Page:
Preserving the value of free money
Earlier this year, Sierra Energy Group, a division of Energy Central, surveyed investor owned utilities about their intentions related to the American Recovery and Reinvestment Act (ARRA) funding that would be available for smart grid investments. The results of the survey were interesting because it demonstrated that while a vast majority intended to apply, only a slim majority felt that the stimulus funding would be effective.
More specifically, respondents were asked, "Does your utility plan to apply for smart grid funding from the government?" The results were not surprising with 78 percent indicating that they planned to apply. It is very difficult not to pursue free money. Respondents were also asked, "Do you think all the government intervention/funding in the intelligent utility enterprise/smart grid areas will be effective in getting systems built?" To that question, 57 percent responded with a "yes" and 43 percent with a "no." Clearly, many wanted the money, but far fewer thought the money would actually be effective in building the smart grid.
At first glance, it is easy to raise a lot of questions about why 21 percent of the respondents would even apply for the ARRA funding if they didn’t think it would be effective in getting systems built. It is a legitimate question that was, hopefully, resolved during the application process. Unfortunately, though, the lack of transparency into the business cases behind the applications and into the application vetting process leaves that question largely unanswered. We must extend our trust to those responsible and assume that any concerns about effectiveness were resolved.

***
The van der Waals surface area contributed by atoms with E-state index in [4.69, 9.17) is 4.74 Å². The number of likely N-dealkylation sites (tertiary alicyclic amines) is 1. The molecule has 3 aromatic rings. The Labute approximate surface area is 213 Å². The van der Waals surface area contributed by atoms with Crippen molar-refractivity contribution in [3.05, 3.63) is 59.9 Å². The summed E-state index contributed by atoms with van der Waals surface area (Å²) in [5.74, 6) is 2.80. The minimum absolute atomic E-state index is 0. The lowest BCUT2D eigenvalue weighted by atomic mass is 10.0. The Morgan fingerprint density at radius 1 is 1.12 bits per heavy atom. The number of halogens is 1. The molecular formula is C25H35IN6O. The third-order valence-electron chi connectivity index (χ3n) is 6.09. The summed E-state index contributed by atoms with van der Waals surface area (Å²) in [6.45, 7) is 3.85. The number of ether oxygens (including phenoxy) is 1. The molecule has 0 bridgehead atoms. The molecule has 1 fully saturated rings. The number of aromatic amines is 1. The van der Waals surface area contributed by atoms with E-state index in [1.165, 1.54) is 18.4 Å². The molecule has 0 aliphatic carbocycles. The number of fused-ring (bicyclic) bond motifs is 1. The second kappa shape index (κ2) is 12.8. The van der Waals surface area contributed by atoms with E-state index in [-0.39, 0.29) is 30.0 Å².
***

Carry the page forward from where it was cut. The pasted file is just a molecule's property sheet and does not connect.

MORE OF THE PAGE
Looking deeper, though, we need to recognize that the second question also included the phrase "government intervention." Utilities are familiar with government intervention and have worked effectively in a highly regulated environment for many decades. Even with that experience, utilities are adjusting to increased regulatory involvement in smart grid initiatives, particularly those that bring the regulators uncomfortably close to the conceptual and practical design of transmission and distribution systems. There are many smart grid "experts" today and all seem to have an opinion regarding how utilities should design and build their systems. This makes utilities nervous, and rightfully so.
When it comes to building highly reliable systems that last for generations, no one does it better than utilities. Smart grid technologies are new and, of course, provide the tools to allow utilities to operate more efficiently than they otherwise are able to do. But, when it comes to determining how those tools should be applied to complex and proprietary transmission and distribution systems, I sleep well knowing that engineers employed by the utilities will be making those decisions -- not regulatory personnel who have just finished reading the latest smart grid news.
With that said, regulators should be encouraged to do what they do best. Meaningful and lasting changes to the regulatory frameworks need to be resolved so that utilities are able to make prudent investments in new and better technologies. When that framework is in place and when utilities are free to do what they do best without "government intervention," the consumer will be well positioned to benefit from the opportunities inherent to the smart grid. And, the value of the ARRA grants will be preserved.